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A pandemic within a pandemic: Domestic violence magnified by pandemic and holidays

Dr. Asim Shah said one out of every four women and one out of every 10 men are victims of intimate partner violence.

HOUSTON — A pandemic within a pandemic. That is how some health experts are describing a surge of domestic violence cases during the COVID-19 crisis.

Heading into the holidays, some fear the abuse will continue to rise.

“The holidays are really pressure-filled. We see an increase not only in domestic violence but we also see an increase in suicides because there is this notion that everybody is happy around the holidays,” Donna Amtsberg, clinical assistant professor at the University of Houston Graduate School of Social Work, said.

When you include the effects and stress of the pandemic, Dr. Asim Shah, professor and executive vice chair in the Menninger Department of Psychiatry and Behavioral Sciences at Baylor College of Medicine, said domestic violence statistics paint a scary picture.

Shah said one in four women and one in 10 men are victims of intimate partner violence.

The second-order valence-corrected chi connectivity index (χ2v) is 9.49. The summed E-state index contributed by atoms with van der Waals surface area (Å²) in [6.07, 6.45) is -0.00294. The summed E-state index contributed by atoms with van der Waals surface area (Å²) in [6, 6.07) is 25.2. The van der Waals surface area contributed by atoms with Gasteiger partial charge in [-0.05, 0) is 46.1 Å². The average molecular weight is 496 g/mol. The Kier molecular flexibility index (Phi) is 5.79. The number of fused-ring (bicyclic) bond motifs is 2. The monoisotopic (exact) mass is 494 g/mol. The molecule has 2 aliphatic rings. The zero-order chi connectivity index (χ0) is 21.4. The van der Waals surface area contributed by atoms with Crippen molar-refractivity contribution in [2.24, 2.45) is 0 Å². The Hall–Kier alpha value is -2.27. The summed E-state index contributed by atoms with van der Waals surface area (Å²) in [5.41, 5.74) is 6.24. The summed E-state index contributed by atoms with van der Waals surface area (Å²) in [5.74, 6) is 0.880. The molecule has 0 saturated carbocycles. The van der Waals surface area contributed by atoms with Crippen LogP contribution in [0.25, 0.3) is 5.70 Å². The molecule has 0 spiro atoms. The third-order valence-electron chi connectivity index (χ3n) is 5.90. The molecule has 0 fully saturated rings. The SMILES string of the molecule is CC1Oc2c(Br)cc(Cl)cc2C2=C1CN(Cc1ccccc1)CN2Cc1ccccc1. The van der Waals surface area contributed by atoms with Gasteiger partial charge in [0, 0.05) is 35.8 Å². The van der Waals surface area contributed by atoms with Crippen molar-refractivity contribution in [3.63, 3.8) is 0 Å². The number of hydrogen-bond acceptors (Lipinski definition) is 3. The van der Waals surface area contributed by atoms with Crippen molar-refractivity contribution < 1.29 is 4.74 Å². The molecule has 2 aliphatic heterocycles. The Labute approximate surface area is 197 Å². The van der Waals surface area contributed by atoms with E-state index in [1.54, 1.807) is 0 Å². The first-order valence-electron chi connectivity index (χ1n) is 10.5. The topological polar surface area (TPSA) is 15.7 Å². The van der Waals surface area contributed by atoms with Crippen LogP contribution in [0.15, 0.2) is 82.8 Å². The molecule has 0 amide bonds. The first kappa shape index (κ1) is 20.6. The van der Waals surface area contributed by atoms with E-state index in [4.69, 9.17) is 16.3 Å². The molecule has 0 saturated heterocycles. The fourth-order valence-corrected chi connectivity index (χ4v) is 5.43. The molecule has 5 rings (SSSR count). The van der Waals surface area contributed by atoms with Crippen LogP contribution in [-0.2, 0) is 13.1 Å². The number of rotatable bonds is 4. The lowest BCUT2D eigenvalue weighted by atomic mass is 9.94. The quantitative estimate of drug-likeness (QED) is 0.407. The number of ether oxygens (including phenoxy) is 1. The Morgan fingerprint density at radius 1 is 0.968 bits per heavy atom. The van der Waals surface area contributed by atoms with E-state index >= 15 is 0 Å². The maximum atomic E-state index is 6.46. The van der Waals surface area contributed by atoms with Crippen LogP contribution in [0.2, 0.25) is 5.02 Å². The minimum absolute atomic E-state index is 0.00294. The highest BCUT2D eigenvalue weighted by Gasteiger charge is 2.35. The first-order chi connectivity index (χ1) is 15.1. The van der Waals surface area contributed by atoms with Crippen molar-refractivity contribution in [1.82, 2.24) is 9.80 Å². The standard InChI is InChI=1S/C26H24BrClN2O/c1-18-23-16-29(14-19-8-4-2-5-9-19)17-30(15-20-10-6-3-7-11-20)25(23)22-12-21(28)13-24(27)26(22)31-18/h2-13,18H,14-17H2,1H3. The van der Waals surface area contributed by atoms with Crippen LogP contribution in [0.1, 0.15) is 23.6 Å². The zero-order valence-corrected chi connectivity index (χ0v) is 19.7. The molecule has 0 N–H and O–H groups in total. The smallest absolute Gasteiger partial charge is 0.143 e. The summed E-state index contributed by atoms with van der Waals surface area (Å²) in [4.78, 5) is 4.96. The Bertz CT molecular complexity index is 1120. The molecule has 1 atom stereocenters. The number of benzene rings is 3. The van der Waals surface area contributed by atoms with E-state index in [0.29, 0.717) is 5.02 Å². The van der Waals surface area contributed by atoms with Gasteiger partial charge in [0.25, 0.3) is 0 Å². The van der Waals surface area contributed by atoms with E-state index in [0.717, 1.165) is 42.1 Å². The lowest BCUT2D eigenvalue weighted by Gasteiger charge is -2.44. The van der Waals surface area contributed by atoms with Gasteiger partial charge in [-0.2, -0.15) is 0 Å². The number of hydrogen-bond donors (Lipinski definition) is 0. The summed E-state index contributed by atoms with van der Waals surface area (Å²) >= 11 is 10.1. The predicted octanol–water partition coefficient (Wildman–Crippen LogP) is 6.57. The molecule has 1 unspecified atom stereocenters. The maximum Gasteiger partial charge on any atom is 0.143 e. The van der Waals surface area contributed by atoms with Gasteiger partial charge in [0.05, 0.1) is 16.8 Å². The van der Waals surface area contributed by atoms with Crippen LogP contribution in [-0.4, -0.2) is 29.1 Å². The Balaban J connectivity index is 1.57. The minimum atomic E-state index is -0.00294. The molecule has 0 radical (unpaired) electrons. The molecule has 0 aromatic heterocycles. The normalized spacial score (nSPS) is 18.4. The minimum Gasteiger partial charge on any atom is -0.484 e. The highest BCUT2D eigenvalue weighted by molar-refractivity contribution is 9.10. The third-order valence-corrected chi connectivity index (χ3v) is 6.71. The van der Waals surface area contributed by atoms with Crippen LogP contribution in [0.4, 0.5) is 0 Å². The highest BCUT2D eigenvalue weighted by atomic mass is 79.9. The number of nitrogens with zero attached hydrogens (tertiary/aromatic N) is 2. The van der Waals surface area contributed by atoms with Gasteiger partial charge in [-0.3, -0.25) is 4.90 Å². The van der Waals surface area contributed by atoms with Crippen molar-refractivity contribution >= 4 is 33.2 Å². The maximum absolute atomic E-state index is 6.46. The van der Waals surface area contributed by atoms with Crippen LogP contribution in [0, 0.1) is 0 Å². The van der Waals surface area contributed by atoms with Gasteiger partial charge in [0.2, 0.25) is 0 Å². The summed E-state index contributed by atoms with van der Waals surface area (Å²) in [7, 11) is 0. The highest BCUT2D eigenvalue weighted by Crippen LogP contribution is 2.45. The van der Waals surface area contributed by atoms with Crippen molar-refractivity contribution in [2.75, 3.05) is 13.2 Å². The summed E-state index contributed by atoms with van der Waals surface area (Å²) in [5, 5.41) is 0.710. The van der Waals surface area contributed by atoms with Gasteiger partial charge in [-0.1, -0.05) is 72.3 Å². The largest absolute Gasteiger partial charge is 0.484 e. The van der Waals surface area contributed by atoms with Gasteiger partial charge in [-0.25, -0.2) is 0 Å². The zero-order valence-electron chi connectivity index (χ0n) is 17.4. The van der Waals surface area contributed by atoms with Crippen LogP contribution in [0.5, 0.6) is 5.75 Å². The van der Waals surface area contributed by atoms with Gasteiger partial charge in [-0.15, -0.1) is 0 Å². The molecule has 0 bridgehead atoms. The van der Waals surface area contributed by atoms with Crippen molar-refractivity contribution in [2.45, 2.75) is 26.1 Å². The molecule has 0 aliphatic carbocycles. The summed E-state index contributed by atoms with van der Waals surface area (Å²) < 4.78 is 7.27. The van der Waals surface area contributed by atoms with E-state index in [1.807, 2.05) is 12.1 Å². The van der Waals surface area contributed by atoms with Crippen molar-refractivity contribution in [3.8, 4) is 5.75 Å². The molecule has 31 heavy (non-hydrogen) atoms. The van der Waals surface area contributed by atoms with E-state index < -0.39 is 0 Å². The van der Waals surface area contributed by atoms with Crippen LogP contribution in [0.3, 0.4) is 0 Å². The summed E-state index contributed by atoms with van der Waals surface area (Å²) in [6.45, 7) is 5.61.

“We have seen about 50% more people being affected by domestic violence,” Shah said.

Unfortunately, Shah said calls to domestic violence hotlines have fallen just as much.

“Because of the pandemic, a lot of people are staying home which means the aggressor is also at home. Which again means that they may not be able to call the hotlines to get help,” Shah said.

He said there are always discreet resources available for victims of domestic violence and they should never be ashamed to reach out when they need it most.

If you or someone you know is a victim of domestic violence, call the National Domestic Violence Hotline at 1-800-799-SAFE (7233).

People can also text LOVEIS to 22522.

Another resource is the Crisis Text Line. Victims can text HOME to 741741.

The Houston Area Women’s Center can be reached at 713-528-2121.

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